Friday, 20 May, 2022
HomeWorld2 Indians among 3 killed in drone strikes on UAE by Yemen’s...

2 Indians among 3 killed in drone strikes on UAE by Yemen’s Houthi fighters

Six others were also injured in the rare attack inside the UAE that caused a fire at Abu Dhabi’s main international airport and set fuel tanks ablaze in a nearby industrial area.

Text Size:

Lebanon: Yemen’s Houthi fighters said Monday they had launched drone strikes on the United Arab Emirates that caused an explosion and fire on the outskirts of the capital Abu Dhabi leaving three people dead.

The rare attacks inside the UAE caused a fire at Abu Dhabi’s main international airport and set fuel tanks ablaze in a nearby industrial area.

A preliminary investigation indicates small flying objects, likely drones, fell in both areas and may have triggered the blasts, the UAE’s state-run WAM news agency said. Three people — two Indians and one Pakistani — were killed and six others injured in the fuel tank fire, Abu Dhabi police said in a statement.

The Persian Gulf, a major energy export region, has seen waves of attacks on shipping since the U.S. withdrew from the nuclear deal with Iran in 2018. Washington has blamed the attacks on Iranian-backed militias, including Houthi fighters in Yemen.

Stock markets in Dubai and Abu Dhabi reversed gains made before the attacks.

“The suspected drone attack in Abu Dhabi underscores the ongoing threat against civilian and energy infrastructure in the region amid heightened regional tensions,” said Torbjorn Soltvedt, an analyst at risk intelligence company Verisk Maplecroft. “Reports of damage to fuel trucks and storage will concern oil market watchers who are also keeping a close eye on the trajectory of ongoing nuclear talks between the US and Iran. With negotiators running out of time, the risk of a deterioration in the region’s security climate is rising.”

The Houthis regularly attack neighboring Saudi Arabia with missiles and drones. Though the attacks rarely cause casualties, a strike on a major oil facility in 2019 shook global markets and raised fears of a new Middle east conflagration. The latest incident follows an uptick in maritime attacks in recent weeks as talks to revive the 2015 nuclear deal with Iran enter a critical stage.

The latest attacks come days after the Houthis warned Abu Dhabi against increased military involvement in Yemen’s energy-rich province of Shabwa. Forces loyal to Yemen’s internationally-recognized government drove the Houthis out of three districts of Shabwa in a 10-day offensive in recent weeks, helped by intense Saudi and UAE air strikes.

The UAE joined a Saudi-led coalition intervened in Yemen’s civil war in 2015 after the Houthis swept through the north of the country. The UN has called the conflict — in which tens of thousands of people have died — the world’s worst humanitarian crisis.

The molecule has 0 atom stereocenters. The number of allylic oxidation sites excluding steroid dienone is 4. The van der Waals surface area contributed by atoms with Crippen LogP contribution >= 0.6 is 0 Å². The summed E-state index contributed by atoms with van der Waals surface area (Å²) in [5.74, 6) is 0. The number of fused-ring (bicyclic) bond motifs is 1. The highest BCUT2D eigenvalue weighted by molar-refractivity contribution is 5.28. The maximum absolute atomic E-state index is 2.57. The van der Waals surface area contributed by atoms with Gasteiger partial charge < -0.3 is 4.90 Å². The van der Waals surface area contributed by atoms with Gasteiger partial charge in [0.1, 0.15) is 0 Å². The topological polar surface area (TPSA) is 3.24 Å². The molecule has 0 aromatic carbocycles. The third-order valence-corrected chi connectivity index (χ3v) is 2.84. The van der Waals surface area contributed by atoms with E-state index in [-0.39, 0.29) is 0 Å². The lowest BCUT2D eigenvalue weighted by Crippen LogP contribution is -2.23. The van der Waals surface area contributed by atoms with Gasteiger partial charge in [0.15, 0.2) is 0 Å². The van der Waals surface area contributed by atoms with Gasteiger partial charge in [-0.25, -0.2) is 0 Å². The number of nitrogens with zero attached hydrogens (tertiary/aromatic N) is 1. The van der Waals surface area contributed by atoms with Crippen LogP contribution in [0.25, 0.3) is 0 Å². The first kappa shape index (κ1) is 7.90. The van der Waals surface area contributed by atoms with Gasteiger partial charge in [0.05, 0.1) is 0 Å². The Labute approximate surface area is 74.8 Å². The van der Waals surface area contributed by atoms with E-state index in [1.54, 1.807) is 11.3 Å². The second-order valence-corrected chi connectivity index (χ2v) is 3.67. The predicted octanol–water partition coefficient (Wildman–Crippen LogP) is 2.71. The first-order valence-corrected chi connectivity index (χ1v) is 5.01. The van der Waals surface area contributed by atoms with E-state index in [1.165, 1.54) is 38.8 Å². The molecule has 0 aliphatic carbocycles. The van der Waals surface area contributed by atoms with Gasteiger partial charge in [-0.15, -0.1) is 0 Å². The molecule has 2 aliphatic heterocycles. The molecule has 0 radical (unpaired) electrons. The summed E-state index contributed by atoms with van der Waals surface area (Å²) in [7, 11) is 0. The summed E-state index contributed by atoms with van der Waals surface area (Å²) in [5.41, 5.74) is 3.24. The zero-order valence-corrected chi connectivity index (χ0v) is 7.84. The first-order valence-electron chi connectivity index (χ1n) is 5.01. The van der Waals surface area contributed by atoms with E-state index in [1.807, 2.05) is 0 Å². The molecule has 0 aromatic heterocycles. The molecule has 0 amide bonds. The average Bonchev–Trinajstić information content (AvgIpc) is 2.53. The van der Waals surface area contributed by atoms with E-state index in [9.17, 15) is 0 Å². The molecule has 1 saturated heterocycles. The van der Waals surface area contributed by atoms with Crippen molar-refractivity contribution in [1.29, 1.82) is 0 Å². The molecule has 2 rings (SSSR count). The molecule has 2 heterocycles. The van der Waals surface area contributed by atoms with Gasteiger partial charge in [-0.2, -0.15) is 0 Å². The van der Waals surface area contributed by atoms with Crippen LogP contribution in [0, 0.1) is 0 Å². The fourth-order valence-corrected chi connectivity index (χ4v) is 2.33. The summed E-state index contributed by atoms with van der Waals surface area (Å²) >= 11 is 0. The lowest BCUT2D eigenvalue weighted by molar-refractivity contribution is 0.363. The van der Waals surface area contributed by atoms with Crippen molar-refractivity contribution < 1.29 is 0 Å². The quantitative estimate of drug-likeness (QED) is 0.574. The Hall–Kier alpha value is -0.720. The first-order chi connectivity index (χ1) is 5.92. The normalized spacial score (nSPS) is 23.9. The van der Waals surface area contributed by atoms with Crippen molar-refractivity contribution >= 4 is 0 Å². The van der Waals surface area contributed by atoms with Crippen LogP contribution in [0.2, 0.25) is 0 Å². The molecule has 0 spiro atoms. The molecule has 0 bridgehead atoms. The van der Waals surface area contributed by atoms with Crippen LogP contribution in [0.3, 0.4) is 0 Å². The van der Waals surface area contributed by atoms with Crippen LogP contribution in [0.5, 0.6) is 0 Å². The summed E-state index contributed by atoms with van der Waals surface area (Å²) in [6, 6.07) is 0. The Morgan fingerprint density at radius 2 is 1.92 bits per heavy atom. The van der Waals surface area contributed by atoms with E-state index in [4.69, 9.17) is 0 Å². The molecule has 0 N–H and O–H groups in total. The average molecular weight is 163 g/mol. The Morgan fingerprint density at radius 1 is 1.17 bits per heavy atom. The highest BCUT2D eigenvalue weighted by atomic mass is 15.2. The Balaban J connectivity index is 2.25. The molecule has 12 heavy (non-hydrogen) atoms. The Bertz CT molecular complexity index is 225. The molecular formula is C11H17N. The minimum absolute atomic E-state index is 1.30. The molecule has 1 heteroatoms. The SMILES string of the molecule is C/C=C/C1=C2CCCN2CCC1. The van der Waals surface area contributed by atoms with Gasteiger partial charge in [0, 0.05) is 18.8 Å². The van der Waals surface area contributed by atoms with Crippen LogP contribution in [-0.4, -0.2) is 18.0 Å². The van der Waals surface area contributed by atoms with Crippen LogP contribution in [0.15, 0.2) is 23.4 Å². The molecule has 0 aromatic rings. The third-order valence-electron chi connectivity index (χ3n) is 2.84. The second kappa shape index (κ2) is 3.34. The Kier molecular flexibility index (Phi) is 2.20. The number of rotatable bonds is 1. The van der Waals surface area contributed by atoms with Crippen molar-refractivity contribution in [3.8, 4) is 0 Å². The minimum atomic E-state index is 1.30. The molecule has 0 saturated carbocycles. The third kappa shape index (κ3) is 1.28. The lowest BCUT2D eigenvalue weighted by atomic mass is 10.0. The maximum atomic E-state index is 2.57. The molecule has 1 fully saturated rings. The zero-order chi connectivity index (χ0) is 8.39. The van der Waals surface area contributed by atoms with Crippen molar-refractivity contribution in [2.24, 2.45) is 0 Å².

The UAE began withdrawing from Yemen in late 2019, partly to avert attracting attacks on its own soil, but maintained links to separatist groups and has increased air strikes in recent weeks.

Roads near the Musaffah industrial area were closed as of 2:30pm local time. Several police and civil defence vehicles could be seen entering the area while alarms continued to ring. No smoke or damage to the several large fuel tanks owned by ADNOC, the Abu Dhabi oil company, could be seen from a distance. The Al Dhafra airbase is near the site.

Abu Dhabi Crown Prince Mohammed bin Zayed, the UAE’s de facto ruler, canceled a planned meeting with visiting South Korean President Moon Jae-in Moon on Monday due to an “unforeseen matter of state,” South Korea’s presidential office said, without elaborating. It wasn’t clear if the cancellation was linked to the attack.-Bloomberg


Also read: ‘Correct mistake’: China tells US to take responsibility for Iran nuclear deal


 

Subscribe to our channels on YouTube & Telegram

Why news media is in crisis & How you can fix it

India needs free, fair, non-hyphenated and questioning journalism even more as it faces multiple crises.

But the news media is in a crisis of its own. There have been brutal layoffs and pay-cuts. The best of journalism is shrinking, yielding to crude prime-time spectacle.

ThePrint has the finest young reporters, columnists and editors working for it. Sustaining journalism of this quality needs smart and thinking people like you to pay for it. Whether you live in India or overseas, you can do it here.

Support Our Journalism

Most Popular

×